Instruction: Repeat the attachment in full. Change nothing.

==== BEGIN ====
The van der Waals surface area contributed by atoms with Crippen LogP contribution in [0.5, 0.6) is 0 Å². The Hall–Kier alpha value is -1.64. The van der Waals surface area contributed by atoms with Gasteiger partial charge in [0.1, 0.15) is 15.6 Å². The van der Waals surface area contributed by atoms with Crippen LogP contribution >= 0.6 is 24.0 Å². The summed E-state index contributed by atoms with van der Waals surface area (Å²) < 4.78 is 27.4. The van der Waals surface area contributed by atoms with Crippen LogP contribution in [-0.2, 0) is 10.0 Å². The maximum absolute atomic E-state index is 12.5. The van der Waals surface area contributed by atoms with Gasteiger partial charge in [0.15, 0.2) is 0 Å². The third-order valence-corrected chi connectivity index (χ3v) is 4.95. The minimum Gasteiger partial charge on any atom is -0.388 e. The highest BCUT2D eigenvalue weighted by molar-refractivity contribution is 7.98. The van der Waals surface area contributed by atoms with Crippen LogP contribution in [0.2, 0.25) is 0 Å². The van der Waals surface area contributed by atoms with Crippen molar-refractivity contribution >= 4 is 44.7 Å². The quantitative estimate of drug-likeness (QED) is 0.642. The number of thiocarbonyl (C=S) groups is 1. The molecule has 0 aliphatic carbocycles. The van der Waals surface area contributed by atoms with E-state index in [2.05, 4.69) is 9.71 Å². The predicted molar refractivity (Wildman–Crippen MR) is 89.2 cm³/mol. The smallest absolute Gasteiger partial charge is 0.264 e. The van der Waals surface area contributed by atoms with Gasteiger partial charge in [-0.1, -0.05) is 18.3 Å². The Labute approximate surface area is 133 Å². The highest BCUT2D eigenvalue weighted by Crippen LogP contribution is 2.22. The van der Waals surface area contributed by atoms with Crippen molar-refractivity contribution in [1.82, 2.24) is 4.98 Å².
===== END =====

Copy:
The van der Waals surface area contributed by atoms with Crippen LogP contribution in [0.5, 0.6) is 0 Å². The Hall–Kier alpha value is -1.64. The van der Waals surface area contributed by atoms with Gasteiger partial charge in [0.1, 0.15) is 15.6 Å². The van der Waals surface area contributed by atoms with Crippen LogP contribution >= 0.6 is 24.0 Å². The summed E-state index contributed by atoms with van der Waals surface area (Å²) < 4.78 is 27.4. The van der Waals surface area contributed by atoms with Crippen LogP contribution in [-0.2, 0) is 10.0 Å². The maximum absolute atomic E-state index is 12.5. The van der Waals surface area contributed by atoms with Gasteiger partial charge in [0.15, 0.2) is 0 Å². The third-order valence-corrected chi connectivity index (χ3v) is 4.95. The minimum Gasteiger partial charge on any atom is -0.388 e. The highest BCUT2D eigenvalue weighted by molar-refractivity contribution is 7.98. The van der Waals surface area contributed by atoms with Crippen LogP contribution in [0.2, 0.25) is 0 Å². The van der Waals surface area contributed by atoms with Crippen molar-refractivity contribution >= 4 is 44.7 Å². The quantitative estimate of drug-likeness (QED) is 0.642. The number of thiocarbonyl (C=S) groups is 1. The molecule has 0 aliphatic carbocycles. The van der Waals surface area contributed by atoms with E-state index in [2.05, 4.69) is 9.71 Å². The predicted molar refractivity (Wildman–Crippen MR) is 89.2 cm³/mol. The smallest absolute Gasteiger partial charge is 0.264 e. The van der Waals surface area contributed by atoms with Gasteiger partial charge in [-0.1, -0.05) is 18.3 Å². The Labute approximate surface area is 133 Å². The highest BCUT2D eigenvalue weighted by Crippen LogP contribution is 2.22. The van der Waals surface area contributed by atoms with Crippen molar-refractivity contribution in [1.82, 2.24) is 4.98 Å².